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Michael officially stronger than Katrina at landfall

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Michael officially stronger than Katrina at landfall


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Catastrophic wind pushes palm trees sideways and sends debris flying into the air as Hurricane Michael pounded parts of the Florida Panhandle.
USA TODAY

Hurricane Michael was a storm for the record books, and by one important measurement was more powerful at landfall than notorious past monsters such as Katrina or Andrew.  

When measured by its barometric pressure of 919 millibars, Michael was the third-strongest hurricane to ever make landfall in the United States, according to Colorado State University meteorologist Phil Klotzbach.

A “millibar” is how meteorologists determine barometric pressure. The lower the millibar number, the stronger the storm.

Michael trails only the 1935 “Labor Day” hurricane (892 millibars) that battered the Florida Keys and Hurricane Camille (900 millibars), which slammed into the Gulf Coast in the summer of 1969.

Instead of wind speed, barometric pressure should be considered the best way to measure a hurricane’s strength, Derrick Herndon, an atmospheric scientist at Cooperative Institute for Meteorological Satellite Studies, told National Geographic

And referring to a hurricane’s damage, a study last year in Nature Communications said that “pressure better explains historical economic damages than does maximum wind speed.” This is because central pressure combines both wind speed and storm size, the study said.

More: Michael smashes records: Here’s the latest information on where the storm is, damage and more

More: Hurricane Michael: What you need to know in graphics

More: Did ‘downgraded’ Florence contribute to a false sense of security?

At landfall, Hurricane Katrina was measured at 920 millibars. But because eventually Katrina flooded a big city like New Orleans, killing over 1,000 people, it will certainly always be considered a more devastating and destructive storm than Michael, which primarily hit a lightly populated area.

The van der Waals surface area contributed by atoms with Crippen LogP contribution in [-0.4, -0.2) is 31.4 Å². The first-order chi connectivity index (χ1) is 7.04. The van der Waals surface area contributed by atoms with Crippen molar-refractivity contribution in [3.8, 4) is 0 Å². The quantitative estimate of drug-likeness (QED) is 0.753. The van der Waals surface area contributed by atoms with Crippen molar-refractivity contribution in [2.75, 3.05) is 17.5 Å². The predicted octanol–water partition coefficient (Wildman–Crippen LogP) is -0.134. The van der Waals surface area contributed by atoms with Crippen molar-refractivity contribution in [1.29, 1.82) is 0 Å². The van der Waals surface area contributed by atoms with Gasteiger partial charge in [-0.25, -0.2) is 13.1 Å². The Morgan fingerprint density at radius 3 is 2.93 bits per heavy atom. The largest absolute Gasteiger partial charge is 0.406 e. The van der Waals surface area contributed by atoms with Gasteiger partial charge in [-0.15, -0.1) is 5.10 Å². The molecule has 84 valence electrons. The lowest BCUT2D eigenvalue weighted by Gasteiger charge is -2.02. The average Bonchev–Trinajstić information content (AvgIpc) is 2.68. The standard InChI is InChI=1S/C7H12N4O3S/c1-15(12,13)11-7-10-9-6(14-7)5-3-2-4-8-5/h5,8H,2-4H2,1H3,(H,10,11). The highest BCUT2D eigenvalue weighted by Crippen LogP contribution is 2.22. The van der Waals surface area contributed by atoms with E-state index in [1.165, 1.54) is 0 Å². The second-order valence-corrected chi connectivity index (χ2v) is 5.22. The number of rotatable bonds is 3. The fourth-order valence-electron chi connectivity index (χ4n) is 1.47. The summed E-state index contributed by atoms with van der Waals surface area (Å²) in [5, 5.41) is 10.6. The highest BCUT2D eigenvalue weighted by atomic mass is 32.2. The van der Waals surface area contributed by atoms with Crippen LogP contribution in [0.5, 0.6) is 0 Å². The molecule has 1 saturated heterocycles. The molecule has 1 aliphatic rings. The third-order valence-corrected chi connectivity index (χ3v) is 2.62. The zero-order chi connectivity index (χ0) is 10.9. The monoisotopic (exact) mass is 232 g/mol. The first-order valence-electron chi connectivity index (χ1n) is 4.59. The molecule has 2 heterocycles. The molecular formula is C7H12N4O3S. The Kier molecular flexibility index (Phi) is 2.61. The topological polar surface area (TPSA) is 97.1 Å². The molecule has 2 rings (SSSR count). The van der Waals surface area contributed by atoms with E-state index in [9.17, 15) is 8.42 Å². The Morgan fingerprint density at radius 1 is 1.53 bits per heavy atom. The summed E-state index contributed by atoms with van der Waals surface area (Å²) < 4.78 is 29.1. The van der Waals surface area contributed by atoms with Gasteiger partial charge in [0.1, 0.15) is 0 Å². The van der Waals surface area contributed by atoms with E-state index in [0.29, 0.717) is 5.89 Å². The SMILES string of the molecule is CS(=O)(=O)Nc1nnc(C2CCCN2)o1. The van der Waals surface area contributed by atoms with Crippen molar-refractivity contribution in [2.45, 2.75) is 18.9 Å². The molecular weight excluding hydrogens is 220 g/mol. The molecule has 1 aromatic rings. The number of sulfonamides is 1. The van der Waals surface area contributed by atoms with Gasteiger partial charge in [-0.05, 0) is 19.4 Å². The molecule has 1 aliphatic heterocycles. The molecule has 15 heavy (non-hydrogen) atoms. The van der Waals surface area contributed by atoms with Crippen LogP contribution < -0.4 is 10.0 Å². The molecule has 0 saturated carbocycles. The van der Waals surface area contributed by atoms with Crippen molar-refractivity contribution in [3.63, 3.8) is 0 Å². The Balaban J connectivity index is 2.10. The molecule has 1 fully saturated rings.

When measured by sustained wind speed at landfall – which was 155 mph near Mexico Beach, Florida – Michael drops to fourth place behind those two hurricanes and also 1992’s Hurricane Andrew, Klotzbach said. 

The 1935 hurricane hit with winds of 184 mph, Camille’s winds were 173 mph, and Andrew roared ashore into south Florida with winds of 166 mph.

The well-known, 47-year-old Saffir-Simpson scale of hurricane intensity – with its familiar Categories from 1 to 5 – only measures wind speed. Those three hurricanes (Labor Day 1935, Camille and Andrew) remain the only Category 5 hurricanes to hit the United States. 

A Category 5 hurricane has winds of at least 157 mph. Michael missed joining that infamous level by only 2 mph.

However, whether measured by wind speed or barometric pressure, both of those readings may still miss the mark of a hurricane’s impact. 

For example, while Michael’s Category 4 rating accurately conveyed its destructive power, Hurricane Florence’s Category 1 landfall last month was an example of the scale’s limitations. The scale does not take heavy rain – and the resulting inland flooding – into account. 

Water, whether storm surge from the ocean or flooding from heavy rain, often ends up being much more deadly and destructive than the wind of a hurricane. 

Florence killed dozens of people and caused tens of billions of dollars of damage in the Carolinas in September. 

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Contributing: The Associated Press 

 

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